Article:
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Simply put, what I am doing is effectively making a "Shape package" with some valuable framework features for some other framework implementor. I package up the Shape package into a class library and move on to writing a test implementation. I load the Shape package .dll dynamically and reflect the types out of the assembly. I can create objects, data bind to DataGridViews and whatever else I like - but I cannot pass a simple check like

if (squareObject is Shape)
or
if (Square.IsSubclassOf(Shape))

So as an example - If I have a class library with one class:

namespace Shapes
{
    public class Shape
    {
        public string UsefulShapeProperty { get; set; }
    }
}

Then I create an implementation library with one class (references Shapes library):

namespace MyShapes
{
    public class UselessShape : Shapes.Shape
    {
        public string Description { get; set; }
    }
}

And finally, I create a third project that references the Shapes library and dynamically loads an implementation library, such as MyShapes:

using Shapes;
public class ShapeChecker
{
    ... (Constructor, some means to load and reflect the types from UselessShapes.dll, omitted for brevity and clarity)
    public void Report(Type typeToCheck)
    {
        if (typeToCheck.IsSubclassOf(typeof(Shapes.Shape)))
            Console.WriteLine("Rejoice, for " + typeToCheck.ToString() + " is a Shape!");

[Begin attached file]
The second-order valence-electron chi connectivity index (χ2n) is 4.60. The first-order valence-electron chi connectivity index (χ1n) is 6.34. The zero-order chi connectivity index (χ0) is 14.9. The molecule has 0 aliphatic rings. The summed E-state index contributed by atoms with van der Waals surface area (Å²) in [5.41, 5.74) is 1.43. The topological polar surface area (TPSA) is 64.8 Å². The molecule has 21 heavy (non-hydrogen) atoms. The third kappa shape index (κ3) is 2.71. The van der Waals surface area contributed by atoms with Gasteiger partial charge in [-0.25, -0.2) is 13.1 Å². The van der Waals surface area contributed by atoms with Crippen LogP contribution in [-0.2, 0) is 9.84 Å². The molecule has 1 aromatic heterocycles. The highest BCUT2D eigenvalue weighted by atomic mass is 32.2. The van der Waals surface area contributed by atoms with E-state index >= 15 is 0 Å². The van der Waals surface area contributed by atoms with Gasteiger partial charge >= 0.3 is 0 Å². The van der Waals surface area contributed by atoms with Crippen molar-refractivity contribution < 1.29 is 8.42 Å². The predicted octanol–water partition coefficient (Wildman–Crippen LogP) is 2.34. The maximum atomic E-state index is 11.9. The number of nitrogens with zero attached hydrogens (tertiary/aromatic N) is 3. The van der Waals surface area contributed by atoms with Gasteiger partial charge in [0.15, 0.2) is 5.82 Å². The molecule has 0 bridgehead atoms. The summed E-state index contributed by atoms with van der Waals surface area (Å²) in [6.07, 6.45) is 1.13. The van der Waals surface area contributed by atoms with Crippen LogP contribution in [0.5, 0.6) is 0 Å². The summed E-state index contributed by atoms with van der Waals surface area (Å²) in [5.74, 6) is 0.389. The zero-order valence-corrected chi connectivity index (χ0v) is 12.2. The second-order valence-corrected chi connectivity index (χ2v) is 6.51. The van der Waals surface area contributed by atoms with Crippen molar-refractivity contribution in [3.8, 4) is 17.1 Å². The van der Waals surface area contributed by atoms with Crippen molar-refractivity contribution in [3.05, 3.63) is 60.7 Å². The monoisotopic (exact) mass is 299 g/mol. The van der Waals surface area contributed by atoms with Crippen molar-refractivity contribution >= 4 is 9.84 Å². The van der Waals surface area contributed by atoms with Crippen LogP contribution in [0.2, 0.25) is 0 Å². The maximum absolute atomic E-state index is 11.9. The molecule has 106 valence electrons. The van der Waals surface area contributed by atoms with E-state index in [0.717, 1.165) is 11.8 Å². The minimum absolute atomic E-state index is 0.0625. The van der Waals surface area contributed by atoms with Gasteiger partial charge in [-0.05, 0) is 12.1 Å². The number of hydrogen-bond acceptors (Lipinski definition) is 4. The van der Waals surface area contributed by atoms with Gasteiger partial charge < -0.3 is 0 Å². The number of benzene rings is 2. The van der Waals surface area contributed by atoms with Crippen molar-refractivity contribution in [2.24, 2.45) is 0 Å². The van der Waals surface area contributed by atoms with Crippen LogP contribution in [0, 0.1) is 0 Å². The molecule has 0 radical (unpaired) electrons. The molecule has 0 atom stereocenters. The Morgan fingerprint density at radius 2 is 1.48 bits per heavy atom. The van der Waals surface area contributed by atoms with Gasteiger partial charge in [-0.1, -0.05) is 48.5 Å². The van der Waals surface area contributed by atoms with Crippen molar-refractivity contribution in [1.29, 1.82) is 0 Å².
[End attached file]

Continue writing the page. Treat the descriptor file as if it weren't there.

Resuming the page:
}
}

I never get to "Rejoice." I have also used Activator.CreateInstance and checked on the returned objects as well. Activator gives me a UselessShape object, but the type check fails.

How can I check for implementations of certain known types (like Shape) in a dynamically loaded Assembly such that I don't need ShapeChecker to know anything special about the MyShapes package?

share|improve this question
    
What is Shape in the ShapeChecker? And what is typeToCheck? (A short but complete example would really help here.) –  Jon Skeet Mar 1 '13 at 23:50
    
You're absolutely correct. I mistyped System.Type's IsInstanceOfType method in my original example. I've updated with more correctness and clarity. Thanks! msdn.microsoft.com/en-us/library/… –  Kenny Mar 1 '13 at 23:56

1 Answer 1

up vote 1 down vote accepted

Okay, I think the problem is just that you're using the wrong method.

Currently you're asking whether the type of Shape is an instance of Shape... and it's not.

I suspect you want Type.IsAssignableFrom:

if (typeof(Shapes.Shape).IsAssignableFrom(typeToCheck))

Note that I've reverse the target/argument here. I think I've got it the right way round, but I always have to check...

share|improve this answer
    
This also doesn't work. I've tried it both ways and traced the debugger carefully. The UselessShape type that is passed in is a RuntimeType which has the appropriately named Shape BaseType attribute - IsAssignableFrom is always false, and an explicit typecast throws an exception. –  Kenny Mar 2 '13 at 0:07
    
@Kenny: Well, this is definitely the method you want to get to work. I would check the BaseType carefully - in particular, check typeToCheck.BaseType == typeof(Shape). I suspect you'll find it's not, which would mean the same type is being loaded from two different assemblies. –  Jon Skeet Mar 2 '13 at 0:13
    
Thank you kindly, Mr. Skeet. As it happens I was loading the test dll from an obviously incorrect location, resulting in even a recursive test of typeToCheck.BaseType failing. PBKAC, as is often true. –  Kenny Mar 2 '13 at 0:27

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